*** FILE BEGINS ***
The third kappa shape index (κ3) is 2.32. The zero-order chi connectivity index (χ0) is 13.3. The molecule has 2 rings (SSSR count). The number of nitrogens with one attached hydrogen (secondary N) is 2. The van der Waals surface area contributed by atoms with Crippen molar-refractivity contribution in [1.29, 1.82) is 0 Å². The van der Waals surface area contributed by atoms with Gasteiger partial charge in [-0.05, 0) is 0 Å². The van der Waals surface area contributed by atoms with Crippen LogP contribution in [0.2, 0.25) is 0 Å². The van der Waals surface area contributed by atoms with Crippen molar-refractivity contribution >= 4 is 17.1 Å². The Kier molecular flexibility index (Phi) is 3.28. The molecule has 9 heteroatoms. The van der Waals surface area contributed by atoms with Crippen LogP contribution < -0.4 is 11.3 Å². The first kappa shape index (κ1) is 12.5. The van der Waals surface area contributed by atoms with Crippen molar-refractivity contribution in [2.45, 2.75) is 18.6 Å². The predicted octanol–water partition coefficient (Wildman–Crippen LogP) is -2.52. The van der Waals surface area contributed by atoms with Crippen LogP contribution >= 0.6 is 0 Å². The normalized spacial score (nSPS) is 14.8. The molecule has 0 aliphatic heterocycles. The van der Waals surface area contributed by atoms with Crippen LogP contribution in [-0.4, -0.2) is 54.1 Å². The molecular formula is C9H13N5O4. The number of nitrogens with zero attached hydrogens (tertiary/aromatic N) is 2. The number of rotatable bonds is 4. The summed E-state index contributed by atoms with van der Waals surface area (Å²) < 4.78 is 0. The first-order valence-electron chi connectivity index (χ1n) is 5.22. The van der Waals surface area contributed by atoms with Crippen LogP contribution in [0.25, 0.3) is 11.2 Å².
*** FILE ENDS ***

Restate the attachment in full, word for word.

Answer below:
The third kappa shape index (κ3) is 2.32. The zero-order chi connectivity index (χ0) is 13.3. The molecule has 2 rings (SSSR count). The number of nitrogens with one attached hydrogen (secondary N) is 2. The van der Waals surface area contributed by atoms with Crippen molar-refractivity contribution in [1.29, 1.82) is 0 Å². The van der Waals surface area contributed by atoms with Gasteiger partial charge in [-0.05, 0) is 0 Å². The van der Waals surface area contributed by atoms with Crippen LogP contribution in [0.2, 0.25) is 0 Å². The van der Waals surface area contributed by atoms with Crippen molar-refractivity contribution >= 4 is 17.1 Å². The Kier molecular flexibility index (Phi) is 3.28. The molecule has 9 heteroatoms. The van der Waals surface area contributed by atoms with Crippen LogP contribution < -0.4 is 11.3 Å². The first kappa shape index (κ1) is 12.5. The van der Waals surface area contributed by atoms with Crippen molar-refractivity contribution in [2.45, 2.75) is 18.6 Å². The predicted octanol–water partition coefficient (Wildman–Crippen LogP) is -2.52. The van der Waals surface area contributed by atoms with Crippen LogP contribution >= 0.6 is 0 Å². The normalized spacial score (nSPS) is 14.8. The molecule has 0 aliphatic heterocycles. The van der Waals surface area contributed by atoms with Crippen LogP contribution in [-0.4, -0.2) is 54.1 Å². The molecular formula is C9H13N5O4. The number of nitrogens with zero attached hydrogens (tertiary/aromatic N) is 2. The number of rotatable bonds is 4. The summed E-state index contributed by atoms with van der Waals surface area (Å²) < 4.78 is 0. The first-order valence-electron chi connectivity index (χ1n) is 5.22. The van der Waals surface area contributed by atoms with Crippen LogP contribution in [0.25, 0.3) is 11.2 Å².